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Class of 2011: Goodbye to Waccamaw
By Roger Greene
The countdown to graduation brought forth a range of emotions for Waccamaw High’s Class of 2011 on Wednesday.
As they gathered about an hour before the ceremony in the cafeteria, the clock seemed to be moving slow for some. To others, it was a surreal moment, with questions about whether or not they would actually be leaving WHS.
“It seems like it has taken a long time,” said Patrick Loftus, who is headed to the Naval Academy. “Especially the last couple of days. The last four days seem like they have taken four years.”
“This doesn’t feel real,” said Denver Gordon, who will be attending Winthrop University. “It still seems like we’ll be coming back to high school next year.”
Graduates greeted each other enthusiastically as they waited for the ceremony to begin, taking pictures, straightening ties and dresses and making any other last minute adjustments.
The wait also provided ample time for reflection.
“The time has gone by quick,” said Kayla Gulley, who is bound for Clemson University. “Everyone always said it would be that way, but you have a hard time believing them. When you are in seventh or eighth grade, you say to yourself, ‘Yeah, sure the time goes fast.’ Then, the next thing you know, you are here for graduation.”
“You’re kind of sad, but you are also very excited,” said Jacquie McMahon, who will attend the University of Alabama. “This is a special moment you get to share with your friends.”
McMahon was one of five Warriors receiving full college scholarships. The others are Heather Crabtree (Auburn University), Kyle Wentzel (Clemson), Chloe Spitzer (Converse College) and Lennie Janes (West Virginia University).
In total, 151 out of 158 graduates took part in Wednesday’s ceremony. The Class of 2011 attracted $3.2 million in scholarship offers.
This year’s class included three sets of twins: Dante and Dominic Giovagnoli, Jesse and Justin McClary and Jerome and Jessica Maybank.
An offensive and defensive lineman, Jerome Maybank is the first football player from Waccamaw to sign a Division I scholarship – he’ll play at Clemson.
Jessica Maybank was also an athlete at WHS. She played basketball and track.
“We were talking about graduation the other day,” Jerome said. “We’ve been together for 18 years. We’ve always pushed each other to do better. It will be hard to be apart.”
“I’ll miss him not being around,” said Jessica, who plans to enroll at South Carolina State University or join the military. “It will be tough, but I’ll be at Clemson whenever I can, especially during football season.”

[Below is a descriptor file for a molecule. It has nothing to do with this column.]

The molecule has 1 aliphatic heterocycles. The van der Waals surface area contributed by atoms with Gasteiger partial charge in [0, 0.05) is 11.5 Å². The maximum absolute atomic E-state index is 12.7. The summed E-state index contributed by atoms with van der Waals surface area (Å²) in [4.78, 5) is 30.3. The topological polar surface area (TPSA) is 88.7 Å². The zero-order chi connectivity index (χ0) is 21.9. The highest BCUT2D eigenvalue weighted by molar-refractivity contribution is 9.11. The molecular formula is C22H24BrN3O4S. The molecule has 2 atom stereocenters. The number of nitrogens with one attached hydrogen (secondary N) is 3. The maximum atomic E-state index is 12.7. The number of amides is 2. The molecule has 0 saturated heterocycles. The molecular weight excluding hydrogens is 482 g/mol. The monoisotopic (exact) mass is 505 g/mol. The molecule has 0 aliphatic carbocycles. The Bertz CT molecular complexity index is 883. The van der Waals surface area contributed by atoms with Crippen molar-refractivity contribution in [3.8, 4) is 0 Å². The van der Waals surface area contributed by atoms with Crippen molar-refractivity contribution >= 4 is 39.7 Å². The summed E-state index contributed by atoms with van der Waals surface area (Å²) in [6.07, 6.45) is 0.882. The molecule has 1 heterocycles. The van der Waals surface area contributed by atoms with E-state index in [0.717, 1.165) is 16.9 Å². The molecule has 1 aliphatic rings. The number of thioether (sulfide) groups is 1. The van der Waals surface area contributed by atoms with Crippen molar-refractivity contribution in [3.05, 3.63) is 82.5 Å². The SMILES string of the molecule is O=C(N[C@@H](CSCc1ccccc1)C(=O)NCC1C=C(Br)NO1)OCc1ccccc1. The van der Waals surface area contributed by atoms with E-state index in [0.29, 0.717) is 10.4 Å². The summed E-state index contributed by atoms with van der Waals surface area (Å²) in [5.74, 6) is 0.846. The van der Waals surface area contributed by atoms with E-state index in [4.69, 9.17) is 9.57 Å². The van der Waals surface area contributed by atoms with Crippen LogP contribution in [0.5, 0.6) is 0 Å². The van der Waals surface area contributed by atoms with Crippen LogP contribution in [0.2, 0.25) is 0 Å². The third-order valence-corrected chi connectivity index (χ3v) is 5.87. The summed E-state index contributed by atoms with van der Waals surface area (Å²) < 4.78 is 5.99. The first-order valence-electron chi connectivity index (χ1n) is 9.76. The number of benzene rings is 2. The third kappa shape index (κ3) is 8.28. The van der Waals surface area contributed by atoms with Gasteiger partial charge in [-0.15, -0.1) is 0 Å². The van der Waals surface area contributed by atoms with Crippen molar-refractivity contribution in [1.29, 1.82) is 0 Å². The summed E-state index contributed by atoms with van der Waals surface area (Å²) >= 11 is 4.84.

Principal David Hammel, who has been at Waccamaw for three years, feels more connected to this class.
“When I got to Waccamaw, they were sophomores,” Hammel said. “This is the third year I’ve had with them and because of that I’m probably closer to them than I was to graduates in 2009 and 2010. These seniors have done an outstanding job of leading the building. This is a group of leaders, not followers. I expect to see some outstanding things from this class in the future.”
At 5 p.m., the seniors entered the gymnasium – filled with family, friends and well-wishers – to the familiar sound of Pomp and Circumstance, and were led to their seats by Bradley Adams and Jerome Maybank.
Valedictorian Lauren Loveless, who will attend the University of South Carolina Honors College, summed up the feelings of many in the room during her speech.
“We made it,” Loveless said. “Many of us have been together since the first grade. We’ve been with each other through the carefree elementary school days, through the awkward middle school years, and through the joy and heartache that our time at Waccamaw High has brought us.”
In her speech, salutatorian Rachel Harrison, also headed to USC, spoke of the seminal moment Wednesday marked in their lives.
“We will remember this day for the rest of our lives,” Harrison said. “And with that in mind, I sincerely hope that every one of you takes this moment to relish in this celebration of your success. We’ve attended high school as individuals, today, we leave as a singular class.”
Adams was the first graduate summoned to the stage by Scott Streiffert, a social studies teacher whose son Matt waited in the ranks of the senior class.
Adorned in his cap and gown, Adams moved across the stage from right to left, shaking hands with Hammel, Georgetown County Schools Superintendent Randy Dozier, Assistant Superintendent Celeste Pringle and football coach Tyronne Davis as he made his way back to his seat.
Roughly a half hour later, Hammel addressed the Class of 2011 for the last time. Tassels were turned, caps were tossed into the air and shouts of joy filled the gymnasium.
Then, the graduates stepped forward into the next chapter of their lives.
“I’m excited,” said Parker Cromley, who will attend Clemson. “I’m ready to make my own way and start something new.”